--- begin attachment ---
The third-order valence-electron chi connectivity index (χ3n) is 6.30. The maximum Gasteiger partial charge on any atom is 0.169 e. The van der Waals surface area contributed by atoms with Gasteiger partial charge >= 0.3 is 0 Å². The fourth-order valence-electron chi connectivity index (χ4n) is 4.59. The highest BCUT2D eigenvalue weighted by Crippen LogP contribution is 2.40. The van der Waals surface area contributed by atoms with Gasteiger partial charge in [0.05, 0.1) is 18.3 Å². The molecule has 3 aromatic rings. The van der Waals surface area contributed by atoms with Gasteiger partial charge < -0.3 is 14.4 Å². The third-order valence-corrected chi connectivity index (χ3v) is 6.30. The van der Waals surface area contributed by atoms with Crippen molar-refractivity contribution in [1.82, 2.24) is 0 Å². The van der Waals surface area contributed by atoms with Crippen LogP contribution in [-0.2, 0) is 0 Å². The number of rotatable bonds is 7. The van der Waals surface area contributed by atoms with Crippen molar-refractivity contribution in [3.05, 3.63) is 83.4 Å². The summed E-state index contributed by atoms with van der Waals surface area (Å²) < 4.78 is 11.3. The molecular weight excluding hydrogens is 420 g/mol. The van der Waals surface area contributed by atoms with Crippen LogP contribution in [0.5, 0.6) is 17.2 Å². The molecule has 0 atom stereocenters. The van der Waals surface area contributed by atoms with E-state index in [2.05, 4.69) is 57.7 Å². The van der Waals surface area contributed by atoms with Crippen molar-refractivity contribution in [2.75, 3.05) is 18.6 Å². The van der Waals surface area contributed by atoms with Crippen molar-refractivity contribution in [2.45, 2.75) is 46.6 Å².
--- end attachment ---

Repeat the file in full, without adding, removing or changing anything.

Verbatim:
The third-order valence-electron chi connectivity index (χ3n) is 6.30. The maximum Gasteiger partial charge on any atom is 0.169 e. The van der Waals surface area contributed by atoms with Gasteiger partial charge >= 0.3 is 0 Å². The fourth-order valence-electron chi connectivity index (χ4n) is 4.59. The highest BCUT2D eigenvalue weighted by Crippen LogP contribution is 2.40. The van der Waals surface area contributed by atoms with Gasteiger partial charge in [0.05, 0.1) is 18.3 Å². The molecule has 3 aromatic rings. The van der Waals surface area contributed by atoms with Gasteiger partial charge < -0.3 is 14.4 Å². The third-order valence-corrected chi connectivity index (χ3v) is 6.30. The van der Waals surface area contributed by atoms with Crippen molar-refractivity contribution in [1.82, 2.24) is 0 Å². The van der Waals surface area contributed by atoms with Crippen LogP contribution in [-0.2, 0) is 0 Å². The number of rotatable bonds is 7. The van der Waals surface area contributed by atoms with Crippen molar-refractivity contribution in [3.05, 3.63) is 83.4 Å². The summed E-state index contributed by atoms with van der Waals surface area (Å²) < 4.78 is 11.3. The molecular weight excluding hydrogens is 420 g/mol. The van der Waals surface area contributed by atoms with Crippen LogP contribution in [0.5, 0.6) is 17.2 Å². The molecule has 0 atom stereocenters. The van der Waals surface area contributed by atoms with E-state index in [2.05, 4.69) is 57.7 Å². The van der Waals surface area contributed by atoms with Crippen molar-refractivity contribution in [2.75, 3.05) is 18.6 Å². The van der Waals surface area contributed by atoms with Crippen molar-refractivity contribution in [2.45, 2.75) is 46.6 Å².